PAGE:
Mind & Matter


Big Shot and the New Simulated Environment

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Big Shot Architectural Images.

In The Vital Illusion, philosopher Jean Baudrillard contemplates the manipulation of reality by contemporary technologies, including virtual media. Not only is reality dead, according to Baudrillard, “it has purely and simply disappeared.” Elias Canetti writes that “[a]s of a certain point, history was no longer real. Without noticing it, all mankind suddenly left reality.” Virtual simulacra and “real-time” access to information bear the blame. “In virtual reality,” Baudrillard states, “absolute transparence converges with absolute simultaneity.”

The appearance of a new image-based service focused on materials embodies this idea. Big Shot Architectural Images collects and sells digital content for direct application in building construction. Taking advantage of the increasing popularity of visually enhanced products and materials—a phenomenon I call the “Photoshop Effect”—Big Shot intends to extend the success of image repositories such as Flickr and Getty Images into the physical realm.

According to founder Jennifer Daly, “This is not artwork meant to be hung on a wall. Its boundaries will supersede that of an average frame and itself become the architecture. It will enclose and define space. People may touch it, work on it, sit on it, or it may become part of a skyline. The only predictable outcome is that the art will be wholly integrated with the architecture.”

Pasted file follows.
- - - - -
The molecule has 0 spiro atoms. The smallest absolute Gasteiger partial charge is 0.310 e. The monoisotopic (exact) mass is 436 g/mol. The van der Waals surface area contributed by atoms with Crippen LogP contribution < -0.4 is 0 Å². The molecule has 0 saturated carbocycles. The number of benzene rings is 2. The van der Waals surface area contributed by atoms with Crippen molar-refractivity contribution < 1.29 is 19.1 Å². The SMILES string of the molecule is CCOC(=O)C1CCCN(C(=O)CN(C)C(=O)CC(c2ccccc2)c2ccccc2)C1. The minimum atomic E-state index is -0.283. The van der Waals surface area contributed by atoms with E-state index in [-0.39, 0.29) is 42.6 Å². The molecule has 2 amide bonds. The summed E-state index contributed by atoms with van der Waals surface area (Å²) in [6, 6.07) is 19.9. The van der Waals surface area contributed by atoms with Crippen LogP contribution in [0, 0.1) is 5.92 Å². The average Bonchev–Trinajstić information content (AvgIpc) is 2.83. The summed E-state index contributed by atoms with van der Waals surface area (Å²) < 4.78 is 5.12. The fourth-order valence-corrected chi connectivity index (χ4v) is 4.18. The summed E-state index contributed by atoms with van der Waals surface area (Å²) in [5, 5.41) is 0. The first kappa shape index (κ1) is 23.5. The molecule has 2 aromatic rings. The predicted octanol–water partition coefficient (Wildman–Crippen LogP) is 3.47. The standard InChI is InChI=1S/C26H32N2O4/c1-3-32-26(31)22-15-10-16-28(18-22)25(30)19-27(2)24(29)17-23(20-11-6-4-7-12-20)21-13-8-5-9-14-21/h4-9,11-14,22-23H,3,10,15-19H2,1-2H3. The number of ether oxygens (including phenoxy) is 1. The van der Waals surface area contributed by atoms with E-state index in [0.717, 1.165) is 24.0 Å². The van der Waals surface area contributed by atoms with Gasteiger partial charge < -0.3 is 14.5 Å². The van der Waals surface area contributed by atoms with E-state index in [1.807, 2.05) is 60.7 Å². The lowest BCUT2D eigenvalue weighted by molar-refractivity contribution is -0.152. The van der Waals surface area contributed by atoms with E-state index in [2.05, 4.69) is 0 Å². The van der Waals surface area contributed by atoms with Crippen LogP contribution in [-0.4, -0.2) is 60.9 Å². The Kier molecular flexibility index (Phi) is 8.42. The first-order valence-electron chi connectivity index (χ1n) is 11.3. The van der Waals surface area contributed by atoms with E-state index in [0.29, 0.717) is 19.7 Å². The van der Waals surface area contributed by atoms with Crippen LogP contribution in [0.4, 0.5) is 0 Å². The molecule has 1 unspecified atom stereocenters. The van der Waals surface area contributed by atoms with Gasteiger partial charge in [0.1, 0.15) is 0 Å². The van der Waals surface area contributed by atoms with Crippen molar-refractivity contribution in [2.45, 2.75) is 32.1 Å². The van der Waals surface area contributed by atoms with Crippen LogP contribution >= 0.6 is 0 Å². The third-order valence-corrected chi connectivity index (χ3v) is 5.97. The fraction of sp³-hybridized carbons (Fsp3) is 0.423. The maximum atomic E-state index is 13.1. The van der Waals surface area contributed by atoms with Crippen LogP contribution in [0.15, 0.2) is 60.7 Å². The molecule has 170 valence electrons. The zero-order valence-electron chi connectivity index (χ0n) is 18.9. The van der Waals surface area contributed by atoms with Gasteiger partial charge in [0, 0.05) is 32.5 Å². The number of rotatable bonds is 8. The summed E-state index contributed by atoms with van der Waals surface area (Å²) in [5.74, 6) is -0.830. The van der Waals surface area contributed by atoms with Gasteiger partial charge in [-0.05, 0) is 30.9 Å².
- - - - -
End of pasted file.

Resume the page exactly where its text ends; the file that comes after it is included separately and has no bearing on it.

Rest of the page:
Although Big Shot reinforces Baudrillard’s premise, it also promises a new degree of control for a media savvy generation of architects, designers, and artists. It offers a virtual marketplace for many design-related professions to cross disciplinary boundaries. Like any technology, however, Big Shot’s service could be used towards thoughtful or disappointing ends. Let us hope it encourages the former approach.




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About the Blogger

Blaine Brownell

thumbnail image Minnesota-based architect and author Blaine Brownell, AIA, is a self-defined materials researcher and sustainable building adviser. His "Product of the Week" emails and three volumes of Transmaterial (2006, 2008, 2010) provide designers with a steady flow of inspiration—a 21st-century Grammar of Ornament. Blaine has practiced architecture in Japan and the U.S. and has been published in more than 40 design, business, and science publications. The recipient of a Fulbright fellowship for 2006–07, he researched contemporary Japanese material innovations at the Tokyo University of Science. He currently teaches architecture and co-directs the M.S. in Sustainable Design program at the University of Minnesota. His book Matter in the Floating World was published by Princeton Architectural Press in 2011.